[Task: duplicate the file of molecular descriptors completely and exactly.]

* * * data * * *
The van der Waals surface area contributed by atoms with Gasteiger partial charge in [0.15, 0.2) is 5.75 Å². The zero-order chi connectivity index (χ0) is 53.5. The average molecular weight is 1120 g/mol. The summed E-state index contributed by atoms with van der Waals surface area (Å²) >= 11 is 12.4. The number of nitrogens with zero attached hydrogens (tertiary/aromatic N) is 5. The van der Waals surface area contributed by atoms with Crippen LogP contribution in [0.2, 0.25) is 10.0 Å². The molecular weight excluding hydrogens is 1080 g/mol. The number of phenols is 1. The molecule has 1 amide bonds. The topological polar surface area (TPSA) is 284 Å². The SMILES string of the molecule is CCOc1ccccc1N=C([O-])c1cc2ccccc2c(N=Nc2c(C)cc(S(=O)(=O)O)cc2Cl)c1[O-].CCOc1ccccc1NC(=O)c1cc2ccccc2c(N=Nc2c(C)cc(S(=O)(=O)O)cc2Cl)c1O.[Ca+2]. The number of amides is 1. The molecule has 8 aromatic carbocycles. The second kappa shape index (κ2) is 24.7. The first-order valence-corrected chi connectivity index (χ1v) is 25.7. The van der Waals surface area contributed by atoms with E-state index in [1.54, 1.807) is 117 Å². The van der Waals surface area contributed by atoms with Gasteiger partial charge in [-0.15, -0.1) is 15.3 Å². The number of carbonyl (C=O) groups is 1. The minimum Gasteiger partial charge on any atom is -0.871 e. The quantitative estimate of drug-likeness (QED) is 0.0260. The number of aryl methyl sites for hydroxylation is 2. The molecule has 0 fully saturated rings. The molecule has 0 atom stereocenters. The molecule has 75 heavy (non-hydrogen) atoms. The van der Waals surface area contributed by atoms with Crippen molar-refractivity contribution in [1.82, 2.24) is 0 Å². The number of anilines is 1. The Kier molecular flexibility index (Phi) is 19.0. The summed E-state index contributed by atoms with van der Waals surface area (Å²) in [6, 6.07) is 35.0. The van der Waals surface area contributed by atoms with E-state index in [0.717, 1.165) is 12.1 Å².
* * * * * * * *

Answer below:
The van der Waals surface area contributed by atoms with Gasteiger partial charge in [0.15, 0.2) is 5.75 Å². The zero-order chi connectivity index (χ0) is 53.5. The average molecular weight is 1120 g/mol. The summed E-state index contributed by atoms with van der Waals surface area (Å²) >= 11 is 12.4. The number of nitrogens with zero attached hydrogens (tertiary/aromatic N) is 5. The van der Waals surface area contributed by atoms with Crippen LogP contribution in [0.2, 0.25) is 10.0 Å². The molecular weight excluding hydrogens is 1080 g/mol. The number of phenols is 1. The molecule has 1 amide bonds. The topological polar surface area (TPSA) is 284 Å². The SMILES string of the molecule is CCOc1ccccc1N=C([O-])c1cc2ccccc2c(N=Nc2c(C)cc(S(=O)(=O)O)cc2Cl)c1[O-].CCOc1ccccc1NC(=O)c1cc2ccccc2c(N=Nc2c(C)cc(S(=O)(=O)O)cc2Cl)c1O.[Ca+2]. The number of amides is 1. The molecule has 8 aromatic carbocycles. The second kappa shape index (κ2) is 24.7. The first-order valence-corrected chi connectivity index (χ1v) is 25.7. The van der Waals surface area contributed by atoms with E-state index in [1.54, 1.807) is 117 Å². The van der Waals surface area contributed by atoms with Gasteiger partial charge in [-0.15, -0.1) is 15.3 Å². The number of carbonyl (C=O) groups is 1. The minimum Gasteiger partial charge on any atom is -0.871 e. The quantitative estimate of drug-likeness (QED) is 0.0260. The number of aryl methyl sites for hydroxylation is 2. The molecule has 0 fully saturated rings. The molecule has 0 atom stereocenters. The molecule has 75 heavy (non-hydrogen) atoms. The van der Waals surface area contributed by atoms with Crippen molar-refractivity contribution in [1.82, 2.24) is 0 Å². The number of anilines is 1. The Kier molecular flexibility index (Phi) is 19.0. The summed E-state index contributed by atoms with van der Waals surface area (Å²) in [6, 6.07) is 35.0. The van der Waals surface area contributed by atoms with E-state index in [0.717, 1.165) is 12.1 Å².